Wealthy savers will see their annual and lifetime pension tax limits slashed in 2014-15 as part of George Osborne's deficit reduction plan.
During his announcement of the autumn statement on Wednesday, the chancellor announced the lifetime limit will be reduced by £250,000, from £1.5m to £1.25m, while the annual allowance is to be cut by £10,000 from £50,000 to £40,000. Mr. Osborne acknowledged the money-saving move would be unpopular among savers but said: "Those with the most should contribute the most, and they will."
The new lower lifetime allowance of £1.25m will start to affect heavy-saving medium earners such as head teachers, senior police officials and middle managers in the private sector - especially if they are members of generous defined-benefit pension schemes. A £1.25m pension pot will buy an annuity of £44,957 for a 65-year-old man at today's annuity rates.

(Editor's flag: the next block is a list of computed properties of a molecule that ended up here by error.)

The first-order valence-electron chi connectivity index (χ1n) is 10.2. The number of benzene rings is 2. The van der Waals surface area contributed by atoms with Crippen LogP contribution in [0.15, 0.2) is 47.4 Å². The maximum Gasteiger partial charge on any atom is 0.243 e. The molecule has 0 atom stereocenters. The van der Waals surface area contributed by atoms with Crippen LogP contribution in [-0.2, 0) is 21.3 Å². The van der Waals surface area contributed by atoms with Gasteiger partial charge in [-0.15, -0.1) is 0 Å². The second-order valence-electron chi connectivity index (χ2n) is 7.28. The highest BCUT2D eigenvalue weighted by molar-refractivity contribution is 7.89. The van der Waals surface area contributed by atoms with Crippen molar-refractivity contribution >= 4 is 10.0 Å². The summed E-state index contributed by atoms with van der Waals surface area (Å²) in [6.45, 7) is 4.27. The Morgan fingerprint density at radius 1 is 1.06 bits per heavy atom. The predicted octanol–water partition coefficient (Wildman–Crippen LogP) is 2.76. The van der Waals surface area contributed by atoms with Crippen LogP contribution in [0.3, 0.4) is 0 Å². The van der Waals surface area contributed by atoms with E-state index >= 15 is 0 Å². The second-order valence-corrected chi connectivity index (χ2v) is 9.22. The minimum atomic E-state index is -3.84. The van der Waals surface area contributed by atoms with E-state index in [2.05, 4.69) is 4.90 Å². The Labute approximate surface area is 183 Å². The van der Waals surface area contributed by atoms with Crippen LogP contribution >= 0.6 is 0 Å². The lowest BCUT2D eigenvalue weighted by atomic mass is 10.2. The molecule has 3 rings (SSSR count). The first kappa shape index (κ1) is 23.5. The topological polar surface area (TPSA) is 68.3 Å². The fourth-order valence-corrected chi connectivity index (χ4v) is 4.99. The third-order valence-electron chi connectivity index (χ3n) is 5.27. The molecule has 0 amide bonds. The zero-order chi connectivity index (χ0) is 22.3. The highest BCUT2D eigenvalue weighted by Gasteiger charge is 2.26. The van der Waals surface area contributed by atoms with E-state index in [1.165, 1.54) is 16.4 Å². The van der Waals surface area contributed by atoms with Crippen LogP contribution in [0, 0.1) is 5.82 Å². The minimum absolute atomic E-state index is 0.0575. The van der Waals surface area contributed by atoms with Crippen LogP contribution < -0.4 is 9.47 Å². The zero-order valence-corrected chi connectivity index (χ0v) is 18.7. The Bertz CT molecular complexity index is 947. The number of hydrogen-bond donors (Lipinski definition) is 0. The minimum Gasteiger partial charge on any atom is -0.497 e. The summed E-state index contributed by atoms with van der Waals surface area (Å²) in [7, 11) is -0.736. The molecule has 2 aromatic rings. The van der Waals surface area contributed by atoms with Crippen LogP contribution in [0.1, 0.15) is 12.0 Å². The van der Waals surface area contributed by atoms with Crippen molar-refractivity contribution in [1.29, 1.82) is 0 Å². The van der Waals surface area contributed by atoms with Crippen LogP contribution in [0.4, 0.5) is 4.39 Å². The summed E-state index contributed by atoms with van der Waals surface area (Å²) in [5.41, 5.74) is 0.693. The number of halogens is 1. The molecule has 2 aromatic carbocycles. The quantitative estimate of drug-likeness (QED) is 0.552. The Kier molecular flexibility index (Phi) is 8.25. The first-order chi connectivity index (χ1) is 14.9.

Meanwhile, the new £40,000 annual allowance will impact the top 1 per cent of regular savers, with those adding lump sums to their pot near to retirement most at risk of exceeding it.
Vince Smith Hughes, retirement expert at Prudential, said savers should make the most of the current limits while they still can, but warned some people might want to spread this out to get the maximum tax relief.
Savers who are already over the lifetime limit can apply for protection against it so they don't have to pay extra tax on money they have already accrued. But as Investors Chronicle reported earlier this year, being auto-enrolled into a workplace scheme and failing to opt out after one month could invalidate this protection.
Read more articles on retirement income.
visible-status-Standard story-url-osborne pension limits reduction.xml